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Mapping an AI Future

Hunter Goldman — Former Director, Innovation, The Rockefeller Foundation

Technological advances have always disrupted society. But AI brings a step change from prior technologies for how it influences the nature of our interactions, with significant if not yet fully foreseen or understood consequences for how we organize our societies. AI’s influence is outsized for its augmentation of human capabilities, for its challenges to what it means to be human and for its creation of a set of human–machine interactions that are qualitatively different from those of the past.

For the first time, we are adjusting to a reality in which one party has no agenda of its own

AI in the abstract is merely a complex system built on trust between humans and machines. For the first time, we are adjusting to a reality in which one party has no agenda of its own. Forging these bonds of trust will require us to push the boundaries of rulemaking for a broader lens and a tighter but flexible grip over this new, complex system.

To begin to lay the foundations for mapping this collective effort, we had the privilege of convening the world’s leading thinkers. They helped us identify emerging issues and key questions such as:

+ How will we manage the accountability for decision-making systems that increasingly complement— or even replace—human judgment and address their ethical considerations when we may not understand the implications of their algorithms?

+ How might algorithmic decision-making impact inequality and inclusion?

+ In what ways will consciousness, memory and emotion, which are now jointly created and expressed by human and artificial systems, influence social and legal norms?

Many of our social rituals and legal rules are based on commonly agreed definitions of personal rights, corporate law and who ultimately bears responsibility for individual and societal well-being. These enshrined relationships of power and justice that reflected the realities of their day are threatened today due to ongoing technological adaptation. Given the already apparent disruption of these fundamental ideas, the rapid pace of technological and societal change and the inability of our current rule-making systems to keep up, what are the mechanisms by which we can proactively shape a new set of rituals and rules to help us prepare for and wring more societal value from a technology-enhanced society?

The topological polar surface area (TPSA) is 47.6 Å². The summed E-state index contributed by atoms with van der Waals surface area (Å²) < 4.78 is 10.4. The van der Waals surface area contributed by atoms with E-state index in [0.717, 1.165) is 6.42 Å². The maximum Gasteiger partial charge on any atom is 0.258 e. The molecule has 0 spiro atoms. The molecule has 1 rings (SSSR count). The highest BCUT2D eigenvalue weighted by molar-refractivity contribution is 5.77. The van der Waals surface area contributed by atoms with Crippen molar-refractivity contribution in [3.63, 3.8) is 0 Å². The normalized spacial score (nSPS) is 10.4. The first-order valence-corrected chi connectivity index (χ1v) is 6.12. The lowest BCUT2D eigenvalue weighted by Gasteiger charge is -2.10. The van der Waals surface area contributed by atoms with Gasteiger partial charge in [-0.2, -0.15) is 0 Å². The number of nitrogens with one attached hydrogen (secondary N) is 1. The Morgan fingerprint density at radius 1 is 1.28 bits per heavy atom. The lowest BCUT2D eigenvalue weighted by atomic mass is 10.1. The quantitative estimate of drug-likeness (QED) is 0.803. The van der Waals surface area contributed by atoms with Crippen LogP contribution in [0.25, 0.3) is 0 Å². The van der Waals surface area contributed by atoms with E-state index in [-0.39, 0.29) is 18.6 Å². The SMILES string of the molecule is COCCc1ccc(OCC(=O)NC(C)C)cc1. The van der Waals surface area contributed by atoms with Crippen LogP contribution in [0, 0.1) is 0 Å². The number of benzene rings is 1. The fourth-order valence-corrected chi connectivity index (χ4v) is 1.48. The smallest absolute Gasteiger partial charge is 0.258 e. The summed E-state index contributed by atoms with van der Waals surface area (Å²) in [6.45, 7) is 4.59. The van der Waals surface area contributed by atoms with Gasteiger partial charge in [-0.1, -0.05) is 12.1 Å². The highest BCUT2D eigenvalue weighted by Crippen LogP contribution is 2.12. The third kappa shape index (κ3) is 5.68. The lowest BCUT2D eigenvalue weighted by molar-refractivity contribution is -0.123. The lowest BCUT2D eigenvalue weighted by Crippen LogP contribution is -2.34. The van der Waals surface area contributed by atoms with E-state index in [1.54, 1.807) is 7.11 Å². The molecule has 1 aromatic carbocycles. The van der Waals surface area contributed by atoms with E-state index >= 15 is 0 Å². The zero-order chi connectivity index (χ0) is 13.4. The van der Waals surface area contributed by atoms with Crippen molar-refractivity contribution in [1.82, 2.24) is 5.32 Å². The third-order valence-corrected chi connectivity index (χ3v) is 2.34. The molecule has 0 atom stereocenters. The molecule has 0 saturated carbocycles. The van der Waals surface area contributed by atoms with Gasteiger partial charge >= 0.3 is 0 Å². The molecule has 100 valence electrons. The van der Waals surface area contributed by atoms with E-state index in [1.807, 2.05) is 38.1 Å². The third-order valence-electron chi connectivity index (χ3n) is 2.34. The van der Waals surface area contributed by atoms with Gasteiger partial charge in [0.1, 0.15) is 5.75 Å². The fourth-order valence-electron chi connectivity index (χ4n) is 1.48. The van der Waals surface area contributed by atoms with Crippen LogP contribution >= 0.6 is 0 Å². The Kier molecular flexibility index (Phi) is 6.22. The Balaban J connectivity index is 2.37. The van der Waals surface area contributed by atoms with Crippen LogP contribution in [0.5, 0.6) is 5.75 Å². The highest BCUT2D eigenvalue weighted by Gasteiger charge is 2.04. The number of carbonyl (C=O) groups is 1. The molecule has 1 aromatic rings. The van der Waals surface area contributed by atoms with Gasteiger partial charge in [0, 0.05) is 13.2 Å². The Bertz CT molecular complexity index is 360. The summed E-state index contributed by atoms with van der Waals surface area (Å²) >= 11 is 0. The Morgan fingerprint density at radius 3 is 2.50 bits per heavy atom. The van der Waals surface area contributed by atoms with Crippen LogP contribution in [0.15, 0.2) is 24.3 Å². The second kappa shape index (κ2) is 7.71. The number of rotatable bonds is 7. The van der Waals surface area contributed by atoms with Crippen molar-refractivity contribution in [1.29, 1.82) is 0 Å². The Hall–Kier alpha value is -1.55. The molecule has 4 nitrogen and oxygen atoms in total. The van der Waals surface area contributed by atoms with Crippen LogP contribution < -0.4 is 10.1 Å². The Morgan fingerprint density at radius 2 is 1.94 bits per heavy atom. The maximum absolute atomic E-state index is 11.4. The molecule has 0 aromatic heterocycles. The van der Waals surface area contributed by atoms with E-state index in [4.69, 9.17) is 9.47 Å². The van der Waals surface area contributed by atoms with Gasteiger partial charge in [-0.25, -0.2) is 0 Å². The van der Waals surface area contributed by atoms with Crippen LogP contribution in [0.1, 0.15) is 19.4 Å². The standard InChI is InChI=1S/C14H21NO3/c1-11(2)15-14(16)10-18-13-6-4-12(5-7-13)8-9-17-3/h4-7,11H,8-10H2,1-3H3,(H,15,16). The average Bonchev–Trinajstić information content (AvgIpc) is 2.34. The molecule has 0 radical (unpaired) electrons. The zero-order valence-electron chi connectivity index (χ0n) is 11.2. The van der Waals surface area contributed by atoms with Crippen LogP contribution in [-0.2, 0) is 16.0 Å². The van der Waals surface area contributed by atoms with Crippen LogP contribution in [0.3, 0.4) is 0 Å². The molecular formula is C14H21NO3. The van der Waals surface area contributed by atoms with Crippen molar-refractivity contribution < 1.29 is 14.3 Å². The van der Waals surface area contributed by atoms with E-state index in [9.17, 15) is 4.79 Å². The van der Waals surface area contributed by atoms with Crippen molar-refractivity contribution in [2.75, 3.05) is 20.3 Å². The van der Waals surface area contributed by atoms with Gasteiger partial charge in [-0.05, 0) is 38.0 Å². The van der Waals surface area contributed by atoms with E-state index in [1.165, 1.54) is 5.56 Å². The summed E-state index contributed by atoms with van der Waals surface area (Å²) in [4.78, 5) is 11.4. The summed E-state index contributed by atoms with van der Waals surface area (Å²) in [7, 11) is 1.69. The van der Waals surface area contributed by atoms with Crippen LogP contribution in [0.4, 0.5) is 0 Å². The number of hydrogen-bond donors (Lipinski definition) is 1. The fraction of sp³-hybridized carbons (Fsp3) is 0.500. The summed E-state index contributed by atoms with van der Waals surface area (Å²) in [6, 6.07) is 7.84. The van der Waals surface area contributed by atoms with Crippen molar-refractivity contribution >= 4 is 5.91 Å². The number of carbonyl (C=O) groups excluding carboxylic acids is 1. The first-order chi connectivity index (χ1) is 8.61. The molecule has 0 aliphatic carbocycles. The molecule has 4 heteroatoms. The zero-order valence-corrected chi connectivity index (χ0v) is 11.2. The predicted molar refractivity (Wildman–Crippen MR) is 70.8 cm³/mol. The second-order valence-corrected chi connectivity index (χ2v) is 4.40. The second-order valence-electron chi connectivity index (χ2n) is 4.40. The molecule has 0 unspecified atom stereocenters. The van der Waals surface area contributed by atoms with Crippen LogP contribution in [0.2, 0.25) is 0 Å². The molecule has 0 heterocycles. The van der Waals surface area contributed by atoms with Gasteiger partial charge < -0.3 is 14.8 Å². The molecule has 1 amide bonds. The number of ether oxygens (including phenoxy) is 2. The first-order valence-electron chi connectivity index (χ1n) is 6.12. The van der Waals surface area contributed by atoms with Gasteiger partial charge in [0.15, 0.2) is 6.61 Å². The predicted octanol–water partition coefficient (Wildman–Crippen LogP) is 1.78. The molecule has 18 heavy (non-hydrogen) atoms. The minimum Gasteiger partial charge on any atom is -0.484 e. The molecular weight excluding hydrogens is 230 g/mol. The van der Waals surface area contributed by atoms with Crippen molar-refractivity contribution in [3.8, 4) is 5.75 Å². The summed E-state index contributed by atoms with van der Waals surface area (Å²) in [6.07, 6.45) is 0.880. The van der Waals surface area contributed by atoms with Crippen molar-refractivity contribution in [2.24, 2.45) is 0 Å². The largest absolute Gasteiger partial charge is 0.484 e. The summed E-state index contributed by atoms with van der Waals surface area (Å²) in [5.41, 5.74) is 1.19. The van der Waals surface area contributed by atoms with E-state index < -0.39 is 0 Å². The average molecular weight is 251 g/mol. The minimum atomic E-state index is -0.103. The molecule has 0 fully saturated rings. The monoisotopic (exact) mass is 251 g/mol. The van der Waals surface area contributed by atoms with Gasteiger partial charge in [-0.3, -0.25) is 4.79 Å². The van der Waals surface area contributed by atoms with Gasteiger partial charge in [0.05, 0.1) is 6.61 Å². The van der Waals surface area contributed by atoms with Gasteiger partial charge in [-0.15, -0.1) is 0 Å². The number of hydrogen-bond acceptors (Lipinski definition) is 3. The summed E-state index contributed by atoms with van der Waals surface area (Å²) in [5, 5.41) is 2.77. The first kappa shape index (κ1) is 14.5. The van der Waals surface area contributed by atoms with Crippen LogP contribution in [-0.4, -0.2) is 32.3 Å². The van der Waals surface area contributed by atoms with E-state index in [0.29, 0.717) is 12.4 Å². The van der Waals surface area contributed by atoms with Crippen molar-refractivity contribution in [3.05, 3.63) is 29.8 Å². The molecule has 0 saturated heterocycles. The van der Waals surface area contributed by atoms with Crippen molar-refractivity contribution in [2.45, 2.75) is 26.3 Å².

With more questions than answers after our convening, much work remains. That is why later this year, we plan to bring together a group of thinkers who will begin mapping out the contours of a new AI governance system.

By framing the most important AI-linked issues we will face in the next 10 years, we can make commitments and procure resources to advance a new governance of AI that addresses this new paradigm.

These conversations serve as a starting point: the beginning of a dialogue—not only a dialogue among those currently engaged but one expanded to a broader audience. To reach that audience, we seek entry points and metaphors to create opportunities for those at both ends of the spectrum—those who believe AI will transform society for the better and those for the worse—to voice considerations that are most critical from their perspectives. Please join us on this journey.

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